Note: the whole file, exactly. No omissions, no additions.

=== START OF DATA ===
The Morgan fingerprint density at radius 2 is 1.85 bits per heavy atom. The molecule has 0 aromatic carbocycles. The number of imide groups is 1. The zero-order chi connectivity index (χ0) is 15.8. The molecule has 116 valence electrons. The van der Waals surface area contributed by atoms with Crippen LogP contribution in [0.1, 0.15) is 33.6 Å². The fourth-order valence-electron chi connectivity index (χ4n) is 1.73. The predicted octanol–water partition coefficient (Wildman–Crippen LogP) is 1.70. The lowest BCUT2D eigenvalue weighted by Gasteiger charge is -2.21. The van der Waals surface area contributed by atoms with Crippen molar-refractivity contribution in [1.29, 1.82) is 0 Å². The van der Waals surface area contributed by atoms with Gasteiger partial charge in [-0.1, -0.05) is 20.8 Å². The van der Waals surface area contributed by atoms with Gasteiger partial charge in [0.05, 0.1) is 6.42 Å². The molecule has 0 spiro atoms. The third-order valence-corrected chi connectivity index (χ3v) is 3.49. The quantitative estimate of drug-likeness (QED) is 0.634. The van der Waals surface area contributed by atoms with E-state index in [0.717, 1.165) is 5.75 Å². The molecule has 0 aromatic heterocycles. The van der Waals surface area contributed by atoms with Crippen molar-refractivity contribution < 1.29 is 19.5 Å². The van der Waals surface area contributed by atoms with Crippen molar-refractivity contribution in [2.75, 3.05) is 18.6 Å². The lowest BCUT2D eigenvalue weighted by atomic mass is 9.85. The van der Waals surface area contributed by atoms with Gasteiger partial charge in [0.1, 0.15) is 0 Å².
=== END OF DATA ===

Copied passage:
The Morgan fingerprint density at radius 2 is 1.85 bits per heavy atom. The molecule has 0 aromatic carbocycles. The number of imide groups is 1. The zero-order chi connectivity index (χ0) is 15.8. The molecule has 116 valence electrons. The van der Waals surface area contributed by atoms with Crippen LogP contribution in [0.1, 0.15) is 33.6 Å². The fourth-order valence-electron chi connectivity index (χ4n) is 1.73. The predicted octanol–water partition coefficient (Wildman–Crippen LogP) is 1.70. The lowest BCUT2D eigenvalue weighted by Gasteiger charge is -2.21. The van der Waals surface area contributed by atoms with Crippen molar-refractivity contribution in [1.29, 1.82) is 0 Å². The van der Waals surface area contributed by atoms with Gasteiger partial charge in [-0.1, -0.05) is 20.8 Å². The van der Waals surface area contributed by atoms with Gasteiger partial charge in [0.05, 0.1) is 6.42 Å². The molecule has 0 spiro atoms. The third-order valence-corrected chi connectivity index (χ3v) is 3.49. The quantitative estimate of drug-likeness (QED) is 0.634. The van der Waals surface area contributed by atoms with E-state index in [0.717, 1.165) is 5.75 Å². The molecule has 0 aromatic heterocycles. The van der Waals surface area contributed by atoms with Crippen molar-refractivity contribution < 1.29 is 19.5 Å². The van der Waals surface area contributed by atoms with Crippen molar-refractivity contribution in [2.75, 3.05) is 18.6 Å². The lowest BCUT2D eigenvalue weighted by atomic mass is 9.85. The van der Waals surface area contributed by atoms with Gasteiger partial charge in [0.1, 0.15) is 0 Å².